On September, 11th 2001, after the terrorist attack to the World Trade Center, the building collapses over the rescue team from the Port Authority Police Department. Will Jimeno and his sergeant John McLoughlin are found alive trapped under the wreckage while the rescue teams fight to save them. Written by
Claudio Carvalho, Rio de Janeiro, Brazil
The highest grossing feature film of the 2000s about the events of September 11th, at over $162 million dollars worldwide. Its opening weekend gross of $18.7 million was the best of Oliver Stone's career. See more »
There is an outdoor scene showing trees with leaves displaying bright fall colors. Leaves in the northeast US don't begin to change until late September and would not be at their peak colors until mid-October. See more »
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It's a little known story from a day we know all too well. "World Trade Center" tells the gripping true story of two of the last men pulled out of the rubble of Ground Zero alive.
Nicolas Cage and Michael Pena play Port Authority Police officers. In the film's heart- pounding opening minutes, we watch the attack unfold through the eyes of these first responders. As the routine morning becomes anything but routine, the officers glimpse news reports (we are thankfully spared any images of the plane striking the towers) and get bits of information from cellphone calls to family members as they race downtown. But what's most striking is how little the men know about what's really happening. As the officers prepare to the climb the North Tower, they are unaware the South Tower has even been hit. Communications gear is failing, and there is confusion all around.
Through impeccably detailed sets and flawless special effects, director Oliver Stone and his film-making team recreate these hectic moments in all-too-realistic detail. You're right there, on the street, looking up and watching the chaos unfold in 35mm and THX surround sound. If you didn't know any better, you'd think Stone had a crew shooting in Lower Manhattan that day. You have to struggle to remind yourself everything you're seeing was recreated on a sound stage on inside a computer.
Screenwriter Andrea Berloff further enhances the realism with believable dialog. She not only effectively captures the "cop talk" (half the time, there's so much lingo being bantered back and forth, you don't understand what the heck the characters are saying -- as it should be), she also delivers a truth and honesty to the conversations and interactions. The words never feel contrived.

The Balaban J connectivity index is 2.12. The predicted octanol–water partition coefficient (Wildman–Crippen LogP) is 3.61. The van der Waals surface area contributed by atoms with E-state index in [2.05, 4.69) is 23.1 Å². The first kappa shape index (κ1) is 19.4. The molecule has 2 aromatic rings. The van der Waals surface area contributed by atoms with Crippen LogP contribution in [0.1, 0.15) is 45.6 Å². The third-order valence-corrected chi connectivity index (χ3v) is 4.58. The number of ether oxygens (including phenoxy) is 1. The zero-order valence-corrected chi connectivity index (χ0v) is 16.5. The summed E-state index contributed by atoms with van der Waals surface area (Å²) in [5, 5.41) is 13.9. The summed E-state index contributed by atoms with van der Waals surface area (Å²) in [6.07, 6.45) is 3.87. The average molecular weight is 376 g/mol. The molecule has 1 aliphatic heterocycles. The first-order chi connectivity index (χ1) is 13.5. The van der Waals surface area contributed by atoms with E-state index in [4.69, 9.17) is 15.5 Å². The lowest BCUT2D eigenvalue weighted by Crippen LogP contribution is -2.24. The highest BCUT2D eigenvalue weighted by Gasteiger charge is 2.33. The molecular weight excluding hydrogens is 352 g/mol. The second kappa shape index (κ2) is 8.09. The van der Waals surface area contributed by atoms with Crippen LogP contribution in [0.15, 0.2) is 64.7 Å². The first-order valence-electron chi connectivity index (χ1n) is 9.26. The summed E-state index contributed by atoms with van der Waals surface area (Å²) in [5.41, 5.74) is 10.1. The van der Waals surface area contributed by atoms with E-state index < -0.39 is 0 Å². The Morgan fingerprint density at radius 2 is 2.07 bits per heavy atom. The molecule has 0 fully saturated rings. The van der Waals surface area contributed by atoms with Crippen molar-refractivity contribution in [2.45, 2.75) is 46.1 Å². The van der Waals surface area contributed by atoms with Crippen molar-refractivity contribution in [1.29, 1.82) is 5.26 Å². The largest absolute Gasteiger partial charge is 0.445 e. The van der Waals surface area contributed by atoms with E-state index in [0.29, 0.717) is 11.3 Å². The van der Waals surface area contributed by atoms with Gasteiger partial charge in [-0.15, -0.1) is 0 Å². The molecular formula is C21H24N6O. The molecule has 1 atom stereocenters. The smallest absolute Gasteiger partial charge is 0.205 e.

The quality cast does the script justice. It's remarkable how well Cage, a major movie star, disappears behind the mustache and hunched shoulders of Sgt. John McLoughlin. Pena (last seen as the locksmith in "Crash") is instantly likable as Ofc. Jimeno. Their performances are even more noteworthy considering they spend the majority of the movie flat on their backs. They are also well supported by Maria Bello and Magie Gyllenhaal as their respective wives, who spend much of the film enduring an agonizing wait to learn the fate of their husbands.
Stone's storytelling is also more methodical and straightforward than it's been in recent years. He mercifully ditches the frenetic editing style he's employed in films like Natural Born Killers and Any Given Sunday.
When one hears that Oliver Stone, director of such politically charged films as JFK and Born on the Fourth Of July, is making a movie about 9/11, your first tendency is to say, "uh oh." But this may be the least political movie Stone has ever made, one both red states and blue states can agree on. It's not about the roots of terror, or who's to blame for what. It's not about villains. It's about heroes. Though set during one of America's darkest hours, it tells a life-affirming story of courage, love and the strength people can summon inside. The movie reminds us how we all felt that day, how we all came together. Some say it is too soon for a movie like this. But as our nation sits so sharply divided, it's not a minute too soon to remember the unity of purpose we all had on 9/11 and ponder whether we can ever get it back.
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